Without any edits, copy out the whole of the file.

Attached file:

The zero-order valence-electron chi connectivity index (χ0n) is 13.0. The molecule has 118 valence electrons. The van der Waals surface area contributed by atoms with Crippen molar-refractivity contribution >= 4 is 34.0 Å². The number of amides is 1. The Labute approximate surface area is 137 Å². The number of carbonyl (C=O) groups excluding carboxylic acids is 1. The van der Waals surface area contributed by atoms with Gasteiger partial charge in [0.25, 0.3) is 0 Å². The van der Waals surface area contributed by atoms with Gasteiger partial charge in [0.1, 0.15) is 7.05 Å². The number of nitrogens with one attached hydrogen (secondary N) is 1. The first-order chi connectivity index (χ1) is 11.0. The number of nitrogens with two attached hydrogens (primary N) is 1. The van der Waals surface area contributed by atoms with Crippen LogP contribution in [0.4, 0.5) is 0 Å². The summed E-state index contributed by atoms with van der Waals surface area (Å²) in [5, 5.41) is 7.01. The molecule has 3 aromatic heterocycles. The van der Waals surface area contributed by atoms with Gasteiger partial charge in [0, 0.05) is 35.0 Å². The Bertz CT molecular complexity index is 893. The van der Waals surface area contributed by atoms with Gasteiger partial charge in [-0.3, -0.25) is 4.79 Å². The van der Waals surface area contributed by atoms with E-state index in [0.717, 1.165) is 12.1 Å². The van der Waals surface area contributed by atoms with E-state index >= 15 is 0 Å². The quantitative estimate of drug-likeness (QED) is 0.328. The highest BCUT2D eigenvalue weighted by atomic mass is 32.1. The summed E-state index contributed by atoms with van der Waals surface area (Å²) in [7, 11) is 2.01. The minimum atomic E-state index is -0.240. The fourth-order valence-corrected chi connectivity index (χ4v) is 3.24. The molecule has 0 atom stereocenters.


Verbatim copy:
The zero-order valence-electron chi connectivity index (χ0n) is 13.0. The molecule has 118 valence electrons. The van der Waals surface area contributed by atoms with Crippen molar-refractivity contribution >= 4 is 34.0 Å². The number of amides is 1. The Labute approximate surface area is 137 Å². The number of carbonyl (C=O) groups excluding carboxylic acids is 1. The van der Waals surface area contributed by atoms with Gasteiger partial charge in [0.25, 0.3) is 0 Å². The van der Waals surface area contributed by atoms with Gasteiger partial charge in [0.1, 0.15) is 7.05 Å². The number of nitrogens with one attached hydrogen (secondary N) is 1. The first-order chi connectivity index (χ1) is 11.0. The number of nitrogens with two attached hydrogens (primary N) is 1. The van der Waals surface area contributed by atoms with Crippen LogP contribution in [0.4, 0.5) is 0 Å². The summed E-state index contributed by atoms with van der Waals surface area (Å²) in [5, 5.41) is 7.01. The molecule has 3 aromatic heterocycles. The van der Waals surface area contributed by atoms with Gasteiger partial charge in [0, 0.05) is 35.0 Å². The Bertz CT molecular complexity index is 893. The van der Waals surface area contributed by atoms with Gasteiger partial charge in [-0.3, -0.25) is 4.79 Å². The van der Waals surface area contributed by atoms with E-state index in [0.717, 1.165) is 12.1 Å². The van der Waals surface area contributed by atoms with E-state index >= 15 is 0 Å². The quantitative estimate of drug-likeness (QED) is 0.328. The highest BCUT2D eigenvalue weighted by atomic mass is 32.1. The summed E-state index contributed by atoms with van der Waals surface area (Å²) in [7, 11) is 2.01. The minimum atomic E-state index is -0.240. The fourth-order valence-corrected chi connectivity index (χ4v) is 3.24. The molecule has 0 atom stereocenters.